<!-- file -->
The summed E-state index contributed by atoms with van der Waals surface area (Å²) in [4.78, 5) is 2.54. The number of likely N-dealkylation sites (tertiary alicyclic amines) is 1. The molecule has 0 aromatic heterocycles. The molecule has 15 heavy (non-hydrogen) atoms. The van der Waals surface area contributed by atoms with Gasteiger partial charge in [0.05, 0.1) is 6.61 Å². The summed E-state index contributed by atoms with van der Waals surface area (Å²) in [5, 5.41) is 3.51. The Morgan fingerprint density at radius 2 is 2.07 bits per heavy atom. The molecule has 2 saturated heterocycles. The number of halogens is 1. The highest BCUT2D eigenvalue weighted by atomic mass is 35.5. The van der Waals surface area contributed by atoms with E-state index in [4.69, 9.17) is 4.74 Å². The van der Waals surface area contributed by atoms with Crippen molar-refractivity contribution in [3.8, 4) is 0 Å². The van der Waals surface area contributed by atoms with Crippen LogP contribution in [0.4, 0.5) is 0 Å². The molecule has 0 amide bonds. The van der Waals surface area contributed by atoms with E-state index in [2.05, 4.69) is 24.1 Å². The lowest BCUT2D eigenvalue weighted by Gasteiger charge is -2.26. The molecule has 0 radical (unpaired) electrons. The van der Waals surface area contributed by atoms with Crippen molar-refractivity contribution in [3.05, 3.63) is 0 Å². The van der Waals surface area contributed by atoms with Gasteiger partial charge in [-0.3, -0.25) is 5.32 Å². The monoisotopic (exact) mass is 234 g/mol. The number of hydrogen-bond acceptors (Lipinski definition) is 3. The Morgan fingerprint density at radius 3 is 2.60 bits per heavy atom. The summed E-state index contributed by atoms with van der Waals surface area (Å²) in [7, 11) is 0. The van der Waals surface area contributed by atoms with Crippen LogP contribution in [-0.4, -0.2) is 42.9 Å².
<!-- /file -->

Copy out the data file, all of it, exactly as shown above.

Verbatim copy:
The summed E-state index contributed by atoms with van der Waals surface area (Å²) in [4.78, 5) is 2.54. The number of likely N-dealkylation sites (tertiary alicyclic amines) is 1. The molecule has 0 aromatic heterocycles. The molecule has 15 heavy (non-hydrogen) atoms. The van der Waals surface area contributed by atoms with Gasteiger partial charge in [0.05, 0.1) is 6.61 Å². The summed E-state index contributed by atoms with van der Waals surface area (Å²) in [5, 5.41) is 3.51. The Morgan fingerprint density at radius 2 is 2.07 bits per heavy atom. The molecule has 2 saturated heterocycles. The number of halogens is 1. The highest BCUT2D eigenvalue weighted by atomic mass is 35.5. The van der Waals surface area contributed by atoms with E-state index in [4.69, 9.17) is 4.74 Å². The van der Waals surface area contributed by atoms with Crippen molar-refractivity contribution in [3.8, 4) is 0 Å². The van der Waals surface area contributed by atoms with Crippen LogP contribution in [0.4, 0.5) is 0 Å². The molecule has 0 amide bonds. The van der Waals surface area contributed by atoms with E-state index in [2.05, 4.69) is 24.1 Å². The lowest BCUT2D eigenvalue weighted by Gasteiger charge is -2.26. The molecule has 0 radical (unpaired) electrons. The van der Waals surface area contributed by atoms with Crippen molar-refractivity contribution in [3.05, 3.63) is 0 Å². The van der Waals surface area contributed by atoms with Gasteiger partial charge in [-0.3, -0.25) is 5.32 Å². The monoisotopic (exact) mass is 234 g/mol. The number of hydrogen-bond acceptors (Lipinski definition) is 3. The Morgan fingerprint density at radius 3 is 2.60 bits per heavy atom. The summed E-state index contributed by atoms with van der Waals surface area (Å²) in [7, 11) is 0. The van der Waals surface area contributed by atoms with Crippen LogP contribution in [-0.4, -0.2) is 42.9 Å².